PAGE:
In these efforts we are also devoting attention to improving connections between the North Riverfront and adjacent neighborhoods. City to River is pleased to announce that our associates at City Affair have put together a picnic event on Thursday, July 7th focusing on initiatives to reconnect the Mississippi River with St. Louis City.

The centerpiece of the event will be a walking tour of the Iron Horse Trestle, the electric rail viaduct slated to become the third elevated linear park in the world. In order to realize this vision and put St. Louis alongside Paris and New York Great Rivers Greenway faces significant challenges. Todd Antoine, Deputy Director of Planning for GRG, will discuss how they plan to connect downtown, Columbus Square, and Old North St. Louis to the Riverfront Trail.

Phil Valko, Active Living Program Manager at Trailnet, will discuss plans to rebuild Branch Street as a seamless at-grade connector between Old North St. Louis and Hyde Park and the Riverfront. City to River has previously mentioned community input sessions for the project, and we continue to offer assistance as the project progresses.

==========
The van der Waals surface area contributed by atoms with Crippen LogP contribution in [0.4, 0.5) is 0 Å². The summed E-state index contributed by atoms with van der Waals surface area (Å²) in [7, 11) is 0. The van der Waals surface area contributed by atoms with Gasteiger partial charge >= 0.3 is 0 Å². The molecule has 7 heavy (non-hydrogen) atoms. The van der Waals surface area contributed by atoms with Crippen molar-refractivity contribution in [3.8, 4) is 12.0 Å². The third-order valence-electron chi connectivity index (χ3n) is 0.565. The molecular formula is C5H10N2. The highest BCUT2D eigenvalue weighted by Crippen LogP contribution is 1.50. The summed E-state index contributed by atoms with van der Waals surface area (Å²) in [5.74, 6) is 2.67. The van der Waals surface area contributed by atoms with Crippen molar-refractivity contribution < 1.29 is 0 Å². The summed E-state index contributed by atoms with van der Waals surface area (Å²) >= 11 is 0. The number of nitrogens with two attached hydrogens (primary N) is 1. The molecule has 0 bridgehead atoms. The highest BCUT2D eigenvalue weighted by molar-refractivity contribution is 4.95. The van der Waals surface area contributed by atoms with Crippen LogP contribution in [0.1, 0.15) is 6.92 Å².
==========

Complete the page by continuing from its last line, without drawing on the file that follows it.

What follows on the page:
Jennifer Allen, Program Coordinator for Trailnet, will address St. Louis Development Corporation’s RFP (Request for Proposals) for 3,000 acres of the North Riverfront of St. Louis. This area represents over 1/3 of the entire Mississippi River riverfront and the $800,000 study will likely chart the course of development for the next generation. NextSTL has suggested setting aside 1% of the total study area for pedestrians and recreation, but an even larger portion would bring larger dividends for both residents and tourists.

A seamless connection between neighborhoods and the Mississippi

For more information on the picnic please see the City Affair Website or their Facebook Page

As a reminder, you can follow City to River on Twitter for updates on our work reconnecting St. Louis with its waterfront.